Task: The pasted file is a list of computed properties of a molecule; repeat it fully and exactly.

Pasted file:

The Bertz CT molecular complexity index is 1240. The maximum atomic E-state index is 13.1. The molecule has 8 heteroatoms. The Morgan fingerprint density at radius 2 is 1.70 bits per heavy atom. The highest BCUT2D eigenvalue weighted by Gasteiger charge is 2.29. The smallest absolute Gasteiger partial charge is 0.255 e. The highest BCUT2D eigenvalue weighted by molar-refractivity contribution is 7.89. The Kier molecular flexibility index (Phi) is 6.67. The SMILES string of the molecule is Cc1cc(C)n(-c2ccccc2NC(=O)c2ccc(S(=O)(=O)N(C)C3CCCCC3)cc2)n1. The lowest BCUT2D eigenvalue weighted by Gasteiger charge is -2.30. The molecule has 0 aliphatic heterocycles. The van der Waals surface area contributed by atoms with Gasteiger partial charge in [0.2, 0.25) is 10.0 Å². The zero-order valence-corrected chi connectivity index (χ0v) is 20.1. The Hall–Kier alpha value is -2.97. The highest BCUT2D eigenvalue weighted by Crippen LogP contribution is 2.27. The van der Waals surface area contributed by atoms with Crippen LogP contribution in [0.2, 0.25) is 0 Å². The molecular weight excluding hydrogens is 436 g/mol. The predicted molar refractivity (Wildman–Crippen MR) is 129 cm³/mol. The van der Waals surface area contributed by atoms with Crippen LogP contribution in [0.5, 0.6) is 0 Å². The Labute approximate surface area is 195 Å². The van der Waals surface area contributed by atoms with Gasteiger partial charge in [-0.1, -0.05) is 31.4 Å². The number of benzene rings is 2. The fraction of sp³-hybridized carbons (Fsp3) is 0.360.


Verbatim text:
The Bertz CT molecular complexity index is 1240. The maximum atomic E-state index is 13.1. The molecule has 8 heteroatoms. The Morgan fingerprint density at radius 2 is 1.70 bits per heavy atom. The highest BCUT2D eigenvalue weighted by Gasteiger charge is 2.29. The smallest absolute Gasteiger partial charge is 0.255 e. The highest BCUT2D eigenvalue weighted by molar-refractivity contribution is 7.89. The Kier molecular flexibility index (Phi) is 6.67. The SMILES string of the molecule is Cc1cc(C)n(-c2ccccc2NC(=O)c2ccc(S(=O)(=O)N(C)C3CCCCC3)cc2)n1. The lowest BCUT2D eigenvalue weighted by Gasteiger charge is -2.30. The molecule has 0 aliphatic heterocycles. The van der Waals surface area contributed by atoms with Gasteiger partial charge in [0.2, 0.25) is 10.0 Å². The zero-order valence-corrected chi connectivity index (χ0v) is 20.1. The Hall–Kier alpha value is -2.97. The highest BCUT2D eigenvalue weighted by Crippen LogP contribution is 2.27. The van der Waals surface area contributed by atoms with Crippen LogP contribution in [0.2, 0.25) is 0 Å². The molecular weight excluding hydrogens is 436 g/mol. The predicted molar refractivity (Wildman–Crippen MR) is 129 cm³/mol. The van der Waals surface area contributed by atoms with Crippen LogP contribution in [0.5, 0.6) is 0 Å². The Labute approximate surface area is 195 Å². The van der Waals surface area contributed by atoms with Gasteiger partial charge in [-0.1, -0.05) is 31.4 Å². The number of benzene rings is 2. The fraction of sp³-hybridized carbons (Fsp3) is 0.360.